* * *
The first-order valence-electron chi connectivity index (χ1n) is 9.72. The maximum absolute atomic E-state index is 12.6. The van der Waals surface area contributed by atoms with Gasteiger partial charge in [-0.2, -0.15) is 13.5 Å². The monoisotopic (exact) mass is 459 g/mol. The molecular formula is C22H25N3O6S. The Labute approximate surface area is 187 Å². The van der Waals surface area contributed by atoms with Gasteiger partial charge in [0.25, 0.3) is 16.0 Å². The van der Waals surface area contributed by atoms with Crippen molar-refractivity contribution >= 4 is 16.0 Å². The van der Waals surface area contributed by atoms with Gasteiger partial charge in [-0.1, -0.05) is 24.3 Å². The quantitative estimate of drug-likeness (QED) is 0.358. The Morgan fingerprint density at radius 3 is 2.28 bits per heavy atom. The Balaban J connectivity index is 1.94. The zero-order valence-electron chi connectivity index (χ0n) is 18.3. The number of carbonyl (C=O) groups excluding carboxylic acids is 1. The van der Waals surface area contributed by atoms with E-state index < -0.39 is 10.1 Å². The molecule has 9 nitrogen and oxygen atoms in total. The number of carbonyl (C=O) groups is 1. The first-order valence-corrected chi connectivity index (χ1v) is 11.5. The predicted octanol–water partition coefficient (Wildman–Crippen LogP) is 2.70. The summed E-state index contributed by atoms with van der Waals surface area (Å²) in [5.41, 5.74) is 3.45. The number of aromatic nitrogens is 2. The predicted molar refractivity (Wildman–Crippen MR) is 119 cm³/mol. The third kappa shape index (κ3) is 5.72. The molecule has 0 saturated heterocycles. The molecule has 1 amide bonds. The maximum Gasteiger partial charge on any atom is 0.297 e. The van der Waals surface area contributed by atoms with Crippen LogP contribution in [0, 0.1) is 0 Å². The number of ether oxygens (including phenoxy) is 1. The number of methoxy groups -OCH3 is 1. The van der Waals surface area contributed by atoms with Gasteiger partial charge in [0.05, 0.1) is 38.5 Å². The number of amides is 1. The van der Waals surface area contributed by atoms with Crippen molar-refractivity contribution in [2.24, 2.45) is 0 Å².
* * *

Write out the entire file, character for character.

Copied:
The first-order valence-electron chi connectivity index (χ1n) is 9.72. The maximum absolute atomic E-state index is 12.6. The van der Waals surface area contributed by atoms with Gasteiger partial charge in [-0.2, -0.15) is 13.5 Å². The monoisotopic (exact) mass is 459 g/mol. The molecular formula is C22H25N3O6S. The Labute approximate surface area is 187 Å². The van der Waals surface area contributed by atoms with Gasteiger partial charge in [0.25, 0.3) is 16.0 Å². The van der Waals surface area contributed by atoms with Crippen molar-refractivity contribution >= 4 is 16.0 Å². The van der Waals surface area contributed by atoms with Gasteiger partial charge in [-0.1, -0.05) is 24.3 Å². The quantitative estimate of drug-likeness (QED) is 0.358. The Morgan fingerprint density at radius 3 is 2.28 bits per heavy atom. The Balaban J connectivity index is 1.94. The zero-order valence-electron chi connectivity index (χ0n) is 18.3. The number of carbonyl (C=O) groups excluding carboxylic acids is 1. The van der Waals surface area contributed by atoms with E-state index < -0.39 is 10.1 Å². The molecule has 9 nitrogen and oxygen atoms in total. The number of carbonyl (C=O) groups is 1. The first-order valence-corrected chi connectivity index (χ1v) is 11.5. The predicted octanol–water partition coefficient (Wildman–Crippen LogP) is 2.70. The summed E-state index contributed by atoms with van der Waals surface area (Å²) in [5.41, 5.74) is 3.45. The number of aromatic nitrogens is 2. The predicted molar refractivity (Wildman–Crippen MR) is 119 cm³/mol. The third kappa shape index (κ3) is 5.72. The molecule has 0 saturated heterocycles. The molecule has 1 amide bonds. The maximum Gasteiger partial charge on any atom is 0.297 e. The van der Waals surface area contributed by atoms with Crippen LogP contribution in [0, 0.1) is 0 Å². The number of ether oxygens (including phenoxy) is 1. The number of methoxy groups -OCH3 is 1. The van der Waals surface area contributed by atoms with Gasteiger partial charge in [0.05, 0.1) is 38.5 Å². The number of amides is 1. The van der Waals surface area contributed by atoms with Crippen molar-refractivity contribution in [2.24, 2.45) is 0 Å².